Eric: Absolutely. So, it’s a user intent algorithm. It can tell if a query is a news-oriented query better than traditional Google search algorithms and helps Google decide what parts of the ranking algos get applied to different searches. It picks the best existing Google algorithms to match that intent and deliver a search result.

Jessica: Exactly. Now, you can’t really optimize for RankBrain. It’s more about making sure your content is in the right place at the right time about the right things.

Eric: So, what’s the second named algorithm?

Jessica: Well, we’ve been over this before on Here’s Why. Let’s go over BERT again, and I promise not to make any more jokes about Ernie this time.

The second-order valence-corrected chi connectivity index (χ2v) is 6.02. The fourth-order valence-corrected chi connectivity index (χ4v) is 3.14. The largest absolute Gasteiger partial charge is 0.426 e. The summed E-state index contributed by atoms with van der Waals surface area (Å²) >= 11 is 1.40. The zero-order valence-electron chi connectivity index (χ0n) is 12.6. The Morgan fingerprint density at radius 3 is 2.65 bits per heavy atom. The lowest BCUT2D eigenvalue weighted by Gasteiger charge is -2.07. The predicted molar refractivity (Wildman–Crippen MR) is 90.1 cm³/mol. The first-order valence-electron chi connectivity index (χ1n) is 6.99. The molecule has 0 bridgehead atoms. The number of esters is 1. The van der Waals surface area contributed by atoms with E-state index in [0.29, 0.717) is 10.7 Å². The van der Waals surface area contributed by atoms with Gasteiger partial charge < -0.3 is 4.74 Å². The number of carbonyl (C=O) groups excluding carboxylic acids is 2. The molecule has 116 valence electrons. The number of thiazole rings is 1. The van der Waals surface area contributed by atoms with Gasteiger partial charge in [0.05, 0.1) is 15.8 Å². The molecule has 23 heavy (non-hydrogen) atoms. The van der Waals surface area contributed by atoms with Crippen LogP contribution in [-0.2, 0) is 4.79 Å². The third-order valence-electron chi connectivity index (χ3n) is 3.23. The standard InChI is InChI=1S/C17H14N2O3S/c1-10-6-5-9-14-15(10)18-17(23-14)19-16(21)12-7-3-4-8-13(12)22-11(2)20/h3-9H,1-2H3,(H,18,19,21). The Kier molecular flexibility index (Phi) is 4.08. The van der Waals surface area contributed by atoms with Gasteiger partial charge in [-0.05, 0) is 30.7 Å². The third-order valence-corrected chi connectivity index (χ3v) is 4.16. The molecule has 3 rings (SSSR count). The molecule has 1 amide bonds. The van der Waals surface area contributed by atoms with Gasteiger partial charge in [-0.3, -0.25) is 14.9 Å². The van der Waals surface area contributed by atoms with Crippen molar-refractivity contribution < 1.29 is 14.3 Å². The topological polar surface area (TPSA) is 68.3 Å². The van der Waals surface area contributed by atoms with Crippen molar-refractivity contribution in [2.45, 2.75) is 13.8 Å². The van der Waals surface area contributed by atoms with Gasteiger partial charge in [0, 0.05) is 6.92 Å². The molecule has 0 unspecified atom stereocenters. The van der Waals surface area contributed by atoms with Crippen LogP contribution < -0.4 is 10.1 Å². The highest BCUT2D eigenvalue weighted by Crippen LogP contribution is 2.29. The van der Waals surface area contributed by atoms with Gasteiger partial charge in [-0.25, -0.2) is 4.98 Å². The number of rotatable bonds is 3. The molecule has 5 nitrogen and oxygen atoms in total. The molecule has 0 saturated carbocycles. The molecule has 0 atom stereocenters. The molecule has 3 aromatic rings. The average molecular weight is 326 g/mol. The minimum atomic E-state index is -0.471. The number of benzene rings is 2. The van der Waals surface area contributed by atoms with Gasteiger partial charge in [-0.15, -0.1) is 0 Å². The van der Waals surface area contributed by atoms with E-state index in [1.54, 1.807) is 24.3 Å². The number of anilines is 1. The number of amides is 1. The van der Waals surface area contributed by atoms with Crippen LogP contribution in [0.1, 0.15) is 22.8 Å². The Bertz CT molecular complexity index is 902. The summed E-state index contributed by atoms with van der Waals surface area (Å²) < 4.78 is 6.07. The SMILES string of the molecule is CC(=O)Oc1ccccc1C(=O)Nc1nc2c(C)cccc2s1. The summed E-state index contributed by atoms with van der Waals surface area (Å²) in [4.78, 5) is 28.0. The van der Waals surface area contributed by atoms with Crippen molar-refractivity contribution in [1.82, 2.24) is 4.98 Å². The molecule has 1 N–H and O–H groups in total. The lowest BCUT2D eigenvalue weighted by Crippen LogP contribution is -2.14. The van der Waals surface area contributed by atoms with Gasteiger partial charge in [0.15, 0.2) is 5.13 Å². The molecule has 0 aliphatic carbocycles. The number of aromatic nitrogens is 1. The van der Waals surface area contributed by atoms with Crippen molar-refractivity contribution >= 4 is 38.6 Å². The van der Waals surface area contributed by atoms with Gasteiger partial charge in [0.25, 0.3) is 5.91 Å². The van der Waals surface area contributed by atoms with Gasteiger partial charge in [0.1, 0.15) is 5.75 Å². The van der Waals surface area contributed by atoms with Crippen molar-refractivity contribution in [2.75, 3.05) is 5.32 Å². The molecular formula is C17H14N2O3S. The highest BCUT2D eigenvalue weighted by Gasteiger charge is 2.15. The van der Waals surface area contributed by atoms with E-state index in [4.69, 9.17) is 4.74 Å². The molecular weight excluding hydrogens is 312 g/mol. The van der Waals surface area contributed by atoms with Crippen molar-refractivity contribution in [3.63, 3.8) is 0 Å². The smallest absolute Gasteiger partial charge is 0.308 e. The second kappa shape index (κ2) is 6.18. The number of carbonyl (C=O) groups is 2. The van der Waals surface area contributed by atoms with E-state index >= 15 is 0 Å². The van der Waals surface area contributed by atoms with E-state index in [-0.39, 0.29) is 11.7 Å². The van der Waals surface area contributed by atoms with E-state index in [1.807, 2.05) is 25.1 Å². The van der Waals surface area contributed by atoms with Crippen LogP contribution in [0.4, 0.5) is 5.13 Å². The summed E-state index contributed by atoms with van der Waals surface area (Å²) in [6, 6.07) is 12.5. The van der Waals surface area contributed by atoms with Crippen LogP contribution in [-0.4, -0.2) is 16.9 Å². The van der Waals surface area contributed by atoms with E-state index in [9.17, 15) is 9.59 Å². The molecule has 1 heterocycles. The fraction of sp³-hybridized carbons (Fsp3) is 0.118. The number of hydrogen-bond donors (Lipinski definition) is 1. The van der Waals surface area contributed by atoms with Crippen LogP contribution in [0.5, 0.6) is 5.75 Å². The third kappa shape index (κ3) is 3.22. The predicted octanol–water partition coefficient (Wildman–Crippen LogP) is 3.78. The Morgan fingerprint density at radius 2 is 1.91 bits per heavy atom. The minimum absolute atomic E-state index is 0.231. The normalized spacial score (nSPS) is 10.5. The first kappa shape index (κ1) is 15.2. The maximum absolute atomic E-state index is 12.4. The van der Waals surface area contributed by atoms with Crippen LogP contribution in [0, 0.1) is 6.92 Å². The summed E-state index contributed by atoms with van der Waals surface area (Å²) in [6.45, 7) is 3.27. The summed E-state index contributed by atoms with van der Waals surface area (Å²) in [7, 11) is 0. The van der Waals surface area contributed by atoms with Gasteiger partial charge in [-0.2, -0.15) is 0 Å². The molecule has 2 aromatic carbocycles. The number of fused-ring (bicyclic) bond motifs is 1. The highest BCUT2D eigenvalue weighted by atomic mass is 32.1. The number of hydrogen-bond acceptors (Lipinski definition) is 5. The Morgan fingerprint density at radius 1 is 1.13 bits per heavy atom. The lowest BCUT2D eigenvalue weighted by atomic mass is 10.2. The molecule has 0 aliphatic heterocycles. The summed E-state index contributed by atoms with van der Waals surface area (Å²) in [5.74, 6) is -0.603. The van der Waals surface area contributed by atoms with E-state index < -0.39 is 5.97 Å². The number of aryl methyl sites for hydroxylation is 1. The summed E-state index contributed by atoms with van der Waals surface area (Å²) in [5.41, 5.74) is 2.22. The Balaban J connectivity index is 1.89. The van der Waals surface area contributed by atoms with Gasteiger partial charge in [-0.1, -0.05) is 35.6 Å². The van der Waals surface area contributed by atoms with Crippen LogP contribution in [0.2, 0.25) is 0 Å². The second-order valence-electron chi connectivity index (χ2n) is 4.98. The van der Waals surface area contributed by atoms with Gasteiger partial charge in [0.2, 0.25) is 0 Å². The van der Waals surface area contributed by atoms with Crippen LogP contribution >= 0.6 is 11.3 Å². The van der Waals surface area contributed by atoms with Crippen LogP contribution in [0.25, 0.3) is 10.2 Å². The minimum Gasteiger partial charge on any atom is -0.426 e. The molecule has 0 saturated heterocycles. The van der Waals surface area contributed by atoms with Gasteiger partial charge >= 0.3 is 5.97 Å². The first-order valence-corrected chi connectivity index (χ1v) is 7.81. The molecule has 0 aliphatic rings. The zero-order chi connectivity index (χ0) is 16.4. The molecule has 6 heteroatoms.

Eric: Excellent. I’ll hold you to that.

Jessica: So, BERT is a bidirectional algorithm. It greatly helps Google understand the context around individual words both forwards and backward, not just one by one.

Eric: In their post about the launch of BERT, Google said that BERT would help search better understand one in ten searches in the U.S. in English, and they’ve been expanding BERT’s capabilities to other languages since then.

Jessica: Yes. For both BERT and RankBrain, it seems like around 10% of searches get affected.

Eric: Well, for a lot of shorter tail searches, Google probably doesn’t have to try using machine learning. There are plenty of factors that go toward understanding page quality for more frequently searched terms. But BERT seems to be very useful for longer long-tail queries — I think you could say the same about RankBrain — that are less frequently searched for.